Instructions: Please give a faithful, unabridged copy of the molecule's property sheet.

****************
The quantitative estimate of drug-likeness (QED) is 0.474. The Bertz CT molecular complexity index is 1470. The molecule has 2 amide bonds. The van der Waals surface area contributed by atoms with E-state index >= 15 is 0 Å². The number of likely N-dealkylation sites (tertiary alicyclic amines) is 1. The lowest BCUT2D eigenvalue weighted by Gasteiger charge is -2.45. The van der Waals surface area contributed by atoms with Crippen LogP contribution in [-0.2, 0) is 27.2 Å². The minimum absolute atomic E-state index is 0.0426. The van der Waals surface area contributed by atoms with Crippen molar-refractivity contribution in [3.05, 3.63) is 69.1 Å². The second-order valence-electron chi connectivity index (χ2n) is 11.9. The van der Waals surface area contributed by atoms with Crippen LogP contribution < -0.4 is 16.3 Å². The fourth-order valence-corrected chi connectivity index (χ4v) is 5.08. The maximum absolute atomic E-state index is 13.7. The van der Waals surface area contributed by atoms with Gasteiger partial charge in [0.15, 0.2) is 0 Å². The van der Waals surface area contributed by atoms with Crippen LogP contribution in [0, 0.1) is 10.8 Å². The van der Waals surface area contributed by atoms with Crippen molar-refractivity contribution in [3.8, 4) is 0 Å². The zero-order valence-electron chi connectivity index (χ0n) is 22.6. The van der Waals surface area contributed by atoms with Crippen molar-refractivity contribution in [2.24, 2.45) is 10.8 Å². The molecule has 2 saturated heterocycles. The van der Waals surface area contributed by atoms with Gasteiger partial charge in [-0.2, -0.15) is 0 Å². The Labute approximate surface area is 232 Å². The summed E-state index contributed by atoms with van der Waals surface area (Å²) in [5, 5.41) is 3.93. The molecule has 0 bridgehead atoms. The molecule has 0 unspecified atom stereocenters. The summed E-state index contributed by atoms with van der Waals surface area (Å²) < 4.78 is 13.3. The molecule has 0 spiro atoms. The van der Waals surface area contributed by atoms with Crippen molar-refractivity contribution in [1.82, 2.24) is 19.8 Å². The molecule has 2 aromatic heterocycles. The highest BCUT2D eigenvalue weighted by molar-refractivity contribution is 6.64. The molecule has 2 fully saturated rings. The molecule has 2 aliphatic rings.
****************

The quantitative estimate of drug-likeness (QED) is 0.474. The Bertz CT molecular complexity index is 1470. The molecule has 2 amide bonds. The van der Waals surface area contributed by atoms with E-state index >= 15 is 0 Å². The number of likely N-dealkylation sites (tertiary alicyclic amines) is 1. The lowest BCUT2D eigenvalue weighted by Gasteiger charge is -2.45. The van der Waals surface area contributed by atoms with Crippen LogP contribution in [-0.2, 0) is 27.2 Å². The minimum absolute atomic E-state index is 0.0426. The van der Waals surface area contributed by atoms with Crippen molar-refractivity contribution in [3.05, 3.63) is 69.1 Å². The second-order valence-electron chi connectivity index (χ2n) is 11.9. The van der Waals surface area contributed by atoms with Crippen LogP contribution < -0.4 is 16.3 Å². The fourth-order valence-corrected chi connectivity index (χ4v) is 5.08. The maximum absolute atomic E-state index is 13.7. The van der Waals surface area contributed by atoms with Gasteiger partial charge in [0.15, 0.2) is 0 Å². The van der Waals surface area contributed by atoms with Crippen LogP contribution in [0, 0.1) is 10.8 Å². The van der Waals surface area contributed by atoms with Crippen molar-refractivity contribution in [3.8, 4) is 0 Å². The zero-order valence-electron chi connectivity index (χ0n) is 22.6. The van der Waals surface area contributed by atoms with Crippen molar-refractivity contribution in [2.24, 2.45) is 10.8 Å². The molecule has 2 saturated heterocycles. The van der Waals surface area contributed by atoms with Gasteiger partial charge in [-0.2, -0.15) is 0 Å². The Labute approximate surface area is 232 Å². The summed E-state index contributed by atoms with van der Waals surface area (Å²) in [5, 5.41) is 3.93. The molecule has 0 bridgehead atoms. The molecule has 0 unspecified atom stereocenters. The summed E-state index contributed by atoms with van der Waals surface area (Å²) < 4.78 is 13.3. The molecule has 0 spiro atoms. The van der Waals surface area contributed by atoms with Crippen molar-refractivity contribution in [1.82, 2.24) is 19.8 Å². The molecule has 2 aromatic heterocycles. The highest BCUT2D eigenvalue weighted by molar-refractivity contribution is 6.64. The molecule has 2 fully saturated rings. The molecule has 2 aliphatic rings.